Both Good and Bad News for India’s Rhinos

Good news and bad news for India's rhinos during the first quarter of 2012. Photo by Lip Kee from Singapore, Republic of Singapore (Rhino closeup) [CC-BY-SA-2.0 (], via Wikimedia Commons
There is both good news and bad news for India’s rhinos during the first quarter of 2013. Photo by Lip Kee from Singapore via Wikimedia Commons

India is home to more than 70 percent of the world’s greater one-horned rhinoceros population, and the latest census has revealed that the numbers of this Asian species are continuing to rise. But rhino killings are on the rise, too.

First, the good news: There is quite a bit to celebrate when it comes to the greater one-horned rhinos of India. The Times of India reports that a census completed this week showed that the rhino population in Kaziranga National Park increased by 39 rhinos in just 11 months! There has also been a rhino “baby boom”, as 135 rhino calves under the age of one year, and 276 young rhinos between one and three years of age (sub-adults) were counted in Kaziranga. The new total of 2,329 rhinos is comprised of more adult and sub-adult female rhinos than adult and sub-adult males.

According to, hundreds more guards — armed with automatic weapons — are headed into Kaziranga. In addition, unmanned drones will soon be deployed over the Park to assist in monitoring rhinos and other wildlife.

The Hindu reports that the rhino population in Jaldapara Wildlife Sanctuary, West Bengal, has increased by 25 percent since 2011 and now holds 186 rhinos. There have been no known killings of rhinos in Jaldapara since 2009.

Meanwhile, in Manas National Park, two newborn rhinos were seen with their mothers on March 23rd and 27th. The new mothers had been translocated to Manas as part of Indian Rhino Vision (IRV) 2020. WWF-India says that the births confirm that the rhinos are successfully adapting to their new home. So far, ten rhinos from Pobitora Wildlife Sanctuary and eight from Kaziranga National Park have been translocated to Manas National Park under IRV 2020 — a joint initiative of WWF-India; the Department of Environment and Forests, Government of Assam; the International Rhino Foundation; the U.S. Fish and Wildlife Service; Bodoland Territorial Council and local organizations.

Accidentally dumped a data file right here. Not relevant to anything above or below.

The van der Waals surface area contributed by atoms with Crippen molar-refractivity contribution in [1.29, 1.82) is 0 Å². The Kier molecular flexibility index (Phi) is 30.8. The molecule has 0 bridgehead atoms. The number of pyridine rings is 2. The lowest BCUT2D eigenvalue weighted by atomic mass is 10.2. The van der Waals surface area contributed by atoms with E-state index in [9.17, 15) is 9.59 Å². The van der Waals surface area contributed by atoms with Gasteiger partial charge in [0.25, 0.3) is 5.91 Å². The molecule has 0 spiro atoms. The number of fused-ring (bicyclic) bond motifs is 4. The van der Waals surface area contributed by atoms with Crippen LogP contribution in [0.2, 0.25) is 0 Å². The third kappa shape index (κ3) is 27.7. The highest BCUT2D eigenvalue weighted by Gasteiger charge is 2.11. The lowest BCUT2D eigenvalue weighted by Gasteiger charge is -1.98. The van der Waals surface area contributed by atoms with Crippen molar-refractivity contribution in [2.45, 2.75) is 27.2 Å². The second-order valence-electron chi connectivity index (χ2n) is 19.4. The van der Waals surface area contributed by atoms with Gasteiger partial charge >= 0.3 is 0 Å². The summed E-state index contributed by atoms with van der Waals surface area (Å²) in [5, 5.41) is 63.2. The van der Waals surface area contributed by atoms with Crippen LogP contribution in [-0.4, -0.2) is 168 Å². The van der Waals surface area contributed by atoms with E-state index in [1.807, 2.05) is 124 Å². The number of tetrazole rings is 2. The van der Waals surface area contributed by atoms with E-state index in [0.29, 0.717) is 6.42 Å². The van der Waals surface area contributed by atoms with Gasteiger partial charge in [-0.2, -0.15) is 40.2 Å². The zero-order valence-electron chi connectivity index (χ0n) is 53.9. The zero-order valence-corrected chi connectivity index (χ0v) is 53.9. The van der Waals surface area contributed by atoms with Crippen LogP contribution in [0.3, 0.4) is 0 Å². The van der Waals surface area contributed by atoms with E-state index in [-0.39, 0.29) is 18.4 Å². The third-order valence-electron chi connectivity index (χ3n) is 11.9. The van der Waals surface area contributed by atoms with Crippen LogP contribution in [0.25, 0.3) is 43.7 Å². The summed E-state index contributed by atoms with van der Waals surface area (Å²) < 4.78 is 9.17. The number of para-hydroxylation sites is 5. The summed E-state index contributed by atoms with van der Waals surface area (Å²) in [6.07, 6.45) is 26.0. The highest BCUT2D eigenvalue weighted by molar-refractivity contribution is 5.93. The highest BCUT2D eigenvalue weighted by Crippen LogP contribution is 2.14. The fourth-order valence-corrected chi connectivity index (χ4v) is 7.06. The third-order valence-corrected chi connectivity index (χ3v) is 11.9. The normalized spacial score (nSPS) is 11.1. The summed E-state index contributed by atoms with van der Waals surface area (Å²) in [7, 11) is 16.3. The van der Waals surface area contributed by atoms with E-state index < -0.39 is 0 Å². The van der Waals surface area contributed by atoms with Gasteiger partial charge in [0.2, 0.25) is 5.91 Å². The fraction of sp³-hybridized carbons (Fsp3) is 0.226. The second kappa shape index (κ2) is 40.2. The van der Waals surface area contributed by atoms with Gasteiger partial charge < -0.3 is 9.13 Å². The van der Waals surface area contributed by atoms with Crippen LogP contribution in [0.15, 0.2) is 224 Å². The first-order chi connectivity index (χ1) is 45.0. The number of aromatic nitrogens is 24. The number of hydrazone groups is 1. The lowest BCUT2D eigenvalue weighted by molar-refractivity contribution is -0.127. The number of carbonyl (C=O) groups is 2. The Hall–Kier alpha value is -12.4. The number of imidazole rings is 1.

And the bad news: India’s 2013 rhino death toll could be on track to exceed the number of rhinos killed in 2012.

As part of a March 5th presentation given at CITES CoP16, Dr. Bibhab Talukdar, Chair of the IUCN Asian Rhino Specialist Group, reported that at least 12 rhinos had already been killed since the beginning of 2013, as compared to 21 killed during all of 2012.

Not a single month in 2012 went by without a rhino being killed in India.

at least 12 rhinos had already been killed since the beginning of 2013, as compared to 21 killed during all of 2012
As of March 5, 2013, at least 12 rhinos had been killed in Assam, as compared to 21 killed during all of 2012. Photo by Annamiticus

Sadly, two more greater one-horned rhinos have been gunned down, bringing India’s 2013 rhino death toll to 14. The most recent tragedies occurred this week in Kaziranga National Park, with two rhinos killed within 24 hours. Update 03/30/2013: 17 rhinos have been killed in Assam since the start of the year.

However, New Tang Dynasty Television reports that police, assisted by park officials, have arrested a gang of five rhino killers believed to be responsible for one of the most recent incidents.



Rhishja Cota-Larson

I am the founder of Annamiticus, and I work as an independent Wildlife Trade and Communication Design Consultant. I have journeyed to the streets of Hanoi to research the illegal wildlife trade, and to the rainforests of Sumatra and Java to document the world’s rarest rhinos. I am a Co-Chair of the SSN Pangolin Working Group. At CITES meetings, I collaborate with colleagues from around the world to lobby in favor of protecting endangered species. I am a Wildlife Trade and Trafficking Consultant for the upcoming documentary The Price, the host of Behind the Schemes and author of the book Murder, Myths & Medicine. I enjoy desert gardening, herping, reading, designing, and walking with my dogs.